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A short platformer in tiny dream world, which i made for >48 hours for Ludum Dare 23 competition.
The main Goal is to collect 4 keys, to open 4 doors.
WASD or Arrows to move, [S] or [Down] to pick up and throw items.
[+] [-] - volume
[M] - mute
Creative novelty wears off fast. You hardly saw the dynamic uses of the changing platform rotations come into any effect.
One could argue the style of the art was deliberate but I felt it could've been worked on, especially since everything from player to platform were just black blobs. Visually, nothing felt dreamy; it was more that I was on an alien planet.
The NPC lines didn't attribute anything substantial to the atmosphere; you got repeated edgar allen poe references (literally just saying "edgar") and other lines that fail at being cryptic.
I guess the objective is forgivable since a dream's logic is screwed up. But the overall planning of designing this game felt like it was a "first time flash project"; many more elements of making a successful game were lacking which I'd rather not go in depth about.
I DO commend the smoothness and tightness of the movement mechanics though. VERY solid coding on that. Gave great control especially for the flipped screens. Obvious kudos for the coding in general for the game.
I hope your next installment will outshine this one.
Firstly, I won't spoil anything about the game, but it's ending made me... well, speechless. Honestly I'm having a hard time finding the words to describe it even now. I think my only thoughts after finishing it were literally:
"Ah, man... well played."
Nothing too articulate, obviously, but it was a feeling (rather than thinking) moment.
In any case, here's the part of the review that matters. I'll try to organize it for everyone's convenience.
- I don't know how fair it is of me to criticize this, as the game is (hence the title) a dream, and dreams are illogical by nature, but I felt a distinct lack of artistic unity in some cases. For example, I still don't know whether I'm supposed to know who Edgar is. Is "Edgar" merely a meaningless figment of a dream? Is it something that you overlooked following up on? Am I too dim to have noticed it? I just don't know.
- Crucial to all puzzle-art games, of course, are the puzzles. They seemed to control the game at perfect difficulties. In other words, as I was playing, I always felt that I could progress through the game without stopping for long, but I also felt rewarded when I solved each puzzle. In fact, it was a good feeling to realize what the next step to take is and wonder how in the world you didn't notice it before.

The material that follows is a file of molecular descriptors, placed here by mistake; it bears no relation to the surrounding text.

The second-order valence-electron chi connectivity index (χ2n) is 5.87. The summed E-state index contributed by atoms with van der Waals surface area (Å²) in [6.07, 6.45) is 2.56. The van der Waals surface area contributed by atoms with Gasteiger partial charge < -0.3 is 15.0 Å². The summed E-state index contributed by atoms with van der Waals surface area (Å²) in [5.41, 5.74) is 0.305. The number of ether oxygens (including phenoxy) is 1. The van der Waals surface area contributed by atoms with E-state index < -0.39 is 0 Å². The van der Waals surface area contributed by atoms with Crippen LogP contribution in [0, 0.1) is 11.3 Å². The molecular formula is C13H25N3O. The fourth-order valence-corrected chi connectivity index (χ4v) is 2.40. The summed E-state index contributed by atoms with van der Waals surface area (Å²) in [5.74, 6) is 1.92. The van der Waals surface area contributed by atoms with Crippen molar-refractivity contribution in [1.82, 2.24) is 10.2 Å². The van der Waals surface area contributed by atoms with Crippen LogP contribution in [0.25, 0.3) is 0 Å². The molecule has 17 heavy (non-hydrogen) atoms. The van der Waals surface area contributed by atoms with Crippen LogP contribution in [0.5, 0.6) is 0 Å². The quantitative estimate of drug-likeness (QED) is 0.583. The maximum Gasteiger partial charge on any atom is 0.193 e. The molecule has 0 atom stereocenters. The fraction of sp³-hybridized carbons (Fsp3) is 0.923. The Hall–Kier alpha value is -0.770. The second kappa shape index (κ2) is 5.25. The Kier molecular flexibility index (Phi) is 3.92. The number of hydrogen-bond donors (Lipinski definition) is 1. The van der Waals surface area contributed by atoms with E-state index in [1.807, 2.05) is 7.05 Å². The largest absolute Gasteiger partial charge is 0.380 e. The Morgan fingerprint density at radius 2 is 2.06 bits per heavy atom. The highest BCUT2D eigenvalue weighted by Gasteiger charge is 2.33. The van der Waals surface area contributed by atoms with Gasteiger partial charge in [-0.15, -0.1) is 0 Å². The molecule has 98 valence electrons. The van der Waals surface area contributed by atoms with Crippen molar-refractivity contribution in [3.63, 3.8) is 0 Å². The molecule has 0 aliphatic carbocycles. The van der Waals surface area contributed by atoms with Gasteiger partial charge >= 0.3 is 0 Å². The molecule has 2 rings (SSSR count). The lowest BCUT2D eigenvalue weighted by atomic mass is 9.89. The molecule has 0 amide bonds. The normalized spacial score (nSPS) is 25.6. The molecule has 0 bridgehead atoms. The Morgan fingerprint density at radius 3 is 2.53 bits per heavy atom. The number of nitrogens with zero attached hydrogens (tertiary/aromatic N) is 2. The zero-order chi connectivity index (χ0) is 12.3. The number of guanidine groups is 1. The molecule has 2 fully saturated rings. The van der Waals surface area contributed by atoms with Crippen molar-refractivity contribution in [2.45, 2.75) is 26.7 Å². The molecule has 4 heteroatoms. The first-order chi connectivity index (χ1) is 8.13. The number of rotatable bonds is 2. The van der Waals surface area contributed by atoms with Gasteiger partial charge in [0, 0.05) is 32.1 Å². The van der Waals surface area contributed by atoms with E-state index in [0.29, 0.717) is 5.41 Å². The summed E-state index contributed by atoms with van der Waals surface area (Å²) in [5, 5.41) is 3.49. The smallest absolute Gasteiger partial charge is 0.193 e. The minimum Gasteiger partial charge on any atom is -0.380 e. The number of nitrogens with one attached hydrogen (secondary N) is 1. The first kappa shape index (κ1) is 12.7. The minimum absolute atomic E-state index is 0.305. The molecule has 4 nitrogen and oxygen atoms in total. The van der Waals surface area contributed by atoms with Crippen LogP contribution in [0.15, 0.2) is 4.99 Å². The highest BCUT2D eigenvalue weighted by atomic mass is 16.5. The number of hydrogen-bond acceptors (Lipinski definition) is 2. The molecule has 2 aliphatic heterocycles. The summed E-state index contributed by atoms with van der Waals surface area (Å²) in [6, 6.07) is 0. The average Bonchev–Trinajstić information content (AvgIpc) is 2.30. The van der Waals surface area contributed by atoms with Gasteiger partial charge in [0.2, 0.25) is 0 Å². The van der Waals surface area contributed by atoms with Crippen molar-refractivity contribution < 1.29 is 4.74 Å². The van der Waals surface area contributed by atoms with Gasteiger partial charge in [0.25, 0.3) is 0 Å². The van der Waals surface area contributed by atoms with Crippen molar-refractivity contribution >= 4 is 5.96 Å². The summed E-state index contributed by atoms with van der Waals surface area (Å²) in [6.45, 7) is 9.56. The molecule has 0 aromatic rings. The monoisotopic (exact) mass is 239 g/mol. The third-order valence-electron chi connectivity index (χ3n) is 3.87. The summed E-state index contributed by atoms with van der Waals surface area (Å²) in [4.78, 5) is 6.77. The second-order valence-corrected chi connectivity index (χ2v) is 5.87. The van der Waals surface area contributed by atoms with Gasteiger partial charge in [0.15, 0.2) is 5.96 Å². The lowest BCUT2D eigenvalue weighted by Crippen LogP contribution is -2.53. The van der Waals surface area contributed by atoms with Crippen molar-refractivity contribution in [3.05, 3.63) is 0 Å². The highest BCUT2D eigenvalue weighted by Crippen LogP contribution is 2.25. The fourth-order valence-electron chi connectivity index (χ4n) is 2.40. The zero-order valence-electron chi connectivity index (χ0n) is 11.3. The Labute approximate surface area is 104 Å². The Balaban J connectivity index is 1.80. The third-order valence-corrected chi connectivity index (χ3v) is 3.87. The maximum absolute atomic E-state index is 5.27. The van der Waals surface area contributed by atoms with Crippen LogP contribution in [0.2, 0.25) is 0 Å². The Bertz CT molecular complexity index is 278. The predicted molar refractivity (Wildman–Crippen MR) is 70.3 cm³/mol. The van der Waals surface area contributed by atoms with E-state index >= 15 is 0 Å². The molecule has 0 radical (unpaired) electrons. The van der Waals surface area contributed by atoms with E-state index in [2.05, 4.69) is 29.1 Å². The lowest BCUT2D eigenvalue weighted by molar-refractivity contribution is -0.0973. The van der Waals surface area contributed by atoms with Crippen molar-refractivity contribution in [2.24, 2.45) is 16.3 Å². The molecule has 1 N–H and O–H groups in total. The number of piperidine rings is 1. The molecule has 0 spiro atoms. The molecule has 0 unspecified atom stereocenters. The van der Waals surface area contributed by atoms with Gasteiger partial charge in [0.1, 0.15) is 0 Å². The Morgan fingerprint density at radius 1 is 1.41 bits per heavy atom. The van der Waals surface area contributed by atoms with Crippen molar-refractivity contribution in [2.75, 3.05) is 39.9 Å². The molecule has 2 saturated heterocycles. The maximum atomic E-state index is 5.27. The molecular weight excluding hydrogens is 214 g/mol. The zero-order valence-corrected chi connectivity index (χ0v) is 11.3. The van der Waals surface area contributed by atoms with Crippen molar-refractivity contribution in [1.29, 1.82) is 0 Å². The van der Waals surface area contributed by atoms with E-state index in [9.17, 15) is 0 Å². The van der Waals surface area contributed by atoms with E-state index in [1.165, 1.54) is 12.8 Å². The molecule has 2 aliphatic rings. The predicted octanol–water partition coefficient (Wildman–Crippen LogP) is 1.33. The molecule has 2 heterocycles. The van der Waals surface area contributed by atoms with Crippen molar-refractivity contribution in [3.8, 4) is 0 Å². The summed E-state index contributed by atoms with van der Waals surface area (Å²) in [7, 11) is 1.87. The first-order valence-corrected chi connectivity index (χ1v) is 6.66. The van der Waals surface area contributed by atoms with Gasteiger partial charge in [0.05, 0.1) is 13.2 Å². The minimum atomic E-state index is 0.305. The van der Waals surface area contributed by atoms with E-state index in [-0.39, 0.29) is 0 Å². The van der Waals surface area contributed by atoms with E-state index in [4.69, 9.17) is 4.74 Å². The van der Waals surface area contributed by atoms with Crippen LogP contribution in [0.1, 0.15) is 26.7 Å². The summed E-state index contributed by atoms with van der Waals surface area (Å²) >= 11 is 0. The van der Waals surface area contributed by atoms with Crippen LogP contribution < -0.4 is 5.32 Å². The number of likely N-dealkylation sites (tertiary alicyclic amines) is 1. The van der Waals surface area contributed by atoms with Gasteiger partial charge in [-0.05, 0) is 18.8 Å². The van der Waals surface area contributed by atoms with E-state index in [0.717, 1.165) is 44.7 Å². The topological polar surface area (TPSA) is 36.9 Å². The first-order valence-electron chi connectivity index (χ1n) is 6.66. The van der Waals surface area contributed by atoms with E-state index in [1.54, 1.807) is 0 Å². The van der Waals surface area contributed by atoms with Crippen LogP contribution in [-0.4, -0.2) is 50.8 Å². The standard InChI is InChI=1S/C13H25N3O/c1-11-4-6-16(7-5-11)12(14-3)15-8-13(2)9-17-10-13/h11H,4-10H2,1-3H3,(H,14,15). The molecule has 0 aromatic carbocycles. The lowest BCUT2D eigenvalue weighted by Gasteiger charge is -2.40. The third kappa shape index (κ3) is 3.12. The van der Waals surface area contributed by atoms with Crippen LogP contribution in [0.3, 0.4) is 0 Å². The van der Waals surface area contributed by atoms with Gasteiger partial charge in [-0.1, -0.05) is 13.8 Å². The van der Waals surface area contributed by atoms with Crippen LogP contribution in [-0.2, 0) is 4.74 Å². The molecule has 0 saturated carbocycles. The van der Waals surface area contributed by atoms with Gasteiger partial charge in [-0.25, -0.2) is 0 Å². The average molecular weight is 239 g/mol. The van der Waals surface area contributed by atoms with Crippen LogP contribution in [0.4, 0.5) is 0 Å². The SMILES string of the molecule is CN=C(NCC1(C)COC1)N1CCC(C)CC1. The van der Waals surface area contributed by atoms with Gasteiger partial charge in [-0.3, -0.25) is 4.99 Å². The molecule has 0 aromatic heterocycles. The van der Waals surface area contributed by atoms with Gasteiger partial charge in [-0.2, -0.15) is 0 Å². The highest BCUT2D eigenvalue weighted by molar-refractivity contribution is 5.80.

- The art and ambiance were very pleasant. Beyond that, they felt convincing, and by that I mean they lent a genuine curiosity and appreciation for the simplistic environment the player finds himself in. It's surprising how much one's perception of each screen can change just by changing its orientation. I personally enjoyed the look of the whole game, especially the semi-monochromatic landscapes and their enormous suns. It's also nice to see a good looking game that doesn't fall into the trap of becoming "yet another melodramatic art game."
Have I forgotten anything? I can't think of anything else to discuss, so I suppose not.
Finally, I tend to like playing these made-in-X-hours games; in my opinion they offer a good opportunity to make use of every aspect of the game, to make the small things (which is often all that time allows) really stand out.
It's not too bad. The visual style and gameplay style is extremely similar to Knytt and Knytt Stories, even down to the orb power-ups and what they do. That's not a bad thing. I liked the simple gameplay and graphics of those games, and it works well here too. It makes a nice atmosphere and easy to pick up gameplay.
Mostly, anyway. It's not always clear what certain things are. I couldn't initially tell what had happened when I got the speed up power, so I was lost for a minute on what it was supposed to do. I only noticed because I was stumped and just started jumping at the platforms you need to get the glasses and got lucky.
The switch puzzle is also a bit of a problem because the on/off position colors for the switches are the same as the symbols. Because of that, it made sense to me to have all the red symbols be red and blue symbols be blue. The actual solution makes sense too, but the color usage makes it confusing.
Overall, it's very nice. I wouldn't mind seeing it fleshed out into a bigger game. It can be a little confusing, but still fun.
What are the orbs for?
A lot better than most Ludum Dare entries. Maybe not the most original or interesting game ever, but I've certainly seen far worse. This one at least had an interesting world to it!
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